Paczki Day a Lenten Tradition

Chicago and other areas of the Midwest celebrate a delicious Polish tradition every year known as “Paczki Day.” This day-before-Lent celebration occurs on what is commonly known as “Fat Tuesday” during Mardi Gras.

In Poland, paczki are traditionally made on the Thursday before Ash Wednesday. However, many Polish Americans now combine the celebrations with Mardi Gras on Fat Tuesday. If you are wondering what a paczki is, one Chicago baker sums it up succinctly – “essentially a cream-filled donut, but on steroids.” 

Paczki (pronounced “poonch-key” or “punch-key”) are available at many of the best bakeries in the Chicagoland area. Some of the most popular varieties are filled with strawberry jelly, pastry cream, and fresh fruit. Paczki are described as “pillowy, sugar-coated Polish doughnuts” and are very popular in the days leading up to Lent and Ash Wednesday. 

Chicago is known for its paczki eating contests that are held on Fat Tuesday. These are hosted by various bakeries and organizations such as the Polish Legion of American Veterans. Competitors are asked to consume as many of the jelly-filled pastries as possible during a certain period of time. In Evanston, Bennison’s Bakery is one such location that hosts an annual contest. Cups of hot water are provided to aid in the consumption of paczki, with large crowds gathered to watch the contestants.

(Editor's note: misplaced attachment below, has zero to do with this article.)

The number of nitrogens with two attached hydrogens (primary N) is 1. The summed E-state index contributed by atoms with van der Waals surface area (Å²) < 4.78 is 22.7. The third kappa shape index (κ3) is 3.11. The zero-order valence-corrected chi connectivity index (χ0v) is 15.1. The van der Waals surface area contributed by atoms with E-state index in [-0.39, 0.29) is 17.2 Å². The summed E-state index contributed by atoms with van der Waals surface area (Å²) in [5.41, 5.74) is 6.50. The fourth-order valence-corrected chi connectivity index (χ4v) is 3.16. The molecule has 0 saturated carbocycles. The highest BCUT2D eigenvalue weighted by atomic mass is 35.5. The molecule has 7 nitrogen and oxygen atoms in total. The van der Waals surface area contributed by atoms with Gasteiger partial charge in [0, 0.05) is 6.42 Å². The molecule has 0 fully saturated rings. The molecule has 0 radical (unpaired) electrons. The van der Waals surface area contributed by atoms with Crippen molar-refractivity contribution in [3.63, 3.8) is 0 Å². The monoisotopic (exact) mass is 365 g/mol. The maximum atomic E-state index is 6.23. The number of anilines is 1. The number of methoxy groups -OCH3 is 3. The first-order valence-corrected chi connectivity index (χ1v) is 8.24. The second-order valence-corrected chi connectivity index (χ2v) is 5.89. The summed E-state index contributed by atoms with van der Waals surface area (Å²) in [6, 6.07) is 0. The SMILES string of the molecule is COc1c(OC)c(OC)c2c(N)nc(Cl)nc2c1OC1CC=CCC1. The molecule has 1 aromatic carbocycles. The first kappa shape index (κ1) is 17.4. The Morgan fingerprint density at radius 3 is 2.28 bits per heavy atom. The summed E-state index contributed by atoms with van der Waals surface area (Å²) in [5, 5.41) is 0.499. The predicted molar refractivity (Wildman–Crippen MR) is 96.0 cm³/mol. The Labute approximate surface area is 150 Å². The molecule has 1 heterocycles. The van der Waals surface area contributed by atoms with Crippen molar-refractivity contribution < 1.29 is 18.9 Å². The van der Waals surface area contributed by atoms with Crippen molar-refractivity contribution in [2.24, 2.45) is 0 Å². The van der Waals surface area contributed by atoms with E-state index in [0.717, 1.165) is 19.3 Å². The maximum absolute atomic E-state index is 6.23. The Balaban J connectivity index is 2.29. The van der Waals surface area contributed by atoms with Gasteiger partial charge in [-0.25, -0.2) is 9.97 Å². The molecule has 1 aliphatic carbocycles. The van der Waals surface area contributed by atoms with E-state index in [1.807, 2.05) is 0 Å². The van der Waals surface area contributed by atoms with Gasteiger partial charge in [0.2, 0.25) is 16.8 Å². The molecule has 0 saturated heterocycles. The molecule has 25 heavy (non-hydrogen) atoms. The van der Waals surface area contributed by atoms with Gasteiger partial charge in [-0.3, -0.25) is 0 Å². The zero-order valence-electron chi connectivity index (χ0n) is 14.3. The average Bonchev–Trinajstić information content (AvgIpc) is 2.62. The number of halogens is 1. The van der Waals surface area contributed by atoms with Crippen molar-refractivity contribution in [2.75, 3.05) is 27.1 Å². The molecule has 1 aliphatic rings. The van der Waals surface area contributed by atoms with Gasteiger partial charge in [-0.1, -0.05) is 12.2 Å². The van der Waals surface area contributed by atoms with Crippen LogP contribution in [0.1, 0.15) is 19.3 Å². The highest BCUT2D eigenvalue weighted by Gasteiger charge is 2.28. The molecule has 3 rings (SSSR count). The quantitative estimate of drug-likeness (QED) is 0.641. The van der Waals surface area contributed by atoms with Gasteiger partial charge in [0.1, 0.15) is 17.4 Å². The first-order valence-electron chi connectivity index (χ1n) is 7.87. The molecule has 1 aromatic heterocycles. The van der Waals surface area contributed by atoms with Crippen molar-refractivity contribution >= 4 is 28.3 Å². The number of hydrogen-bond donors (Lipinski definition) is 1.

Where can the best paczki be found in Chicago? According to one website, the 10 best places to find delicious varieties of the fried polish pastry are: Weber’s Bakery, J.P. Graziano Grocery, Delightful Pastries, Bridgeport Bakery, Racine Bakery, Marz Community Brewing, Alliance Bakery, Kolatek’s Bakery and Deli, Roeser’s Bakery, and Bittersweet Pastry Shop. 

To make proper paczki, ingredients include eggs, milk, butter, sugar, and vanilla. In previous generations and dating back to the Middle Ages, Polish Catholics celebrated the days before Lent by eating foods rich in lard and sugar. Once Lent began, it was time for fasting, and foods like paczki could no longer be eaten. 

Paczki can be found in areas of the Midwest, along with certain parts of the Northeast and South. Paczki Day celebrations are common in Chicago, Detroit, and Buffalo. On Fat Tuesday in these cities, it is common to see lines stretching down a city block at Polish bakeries and donut shops.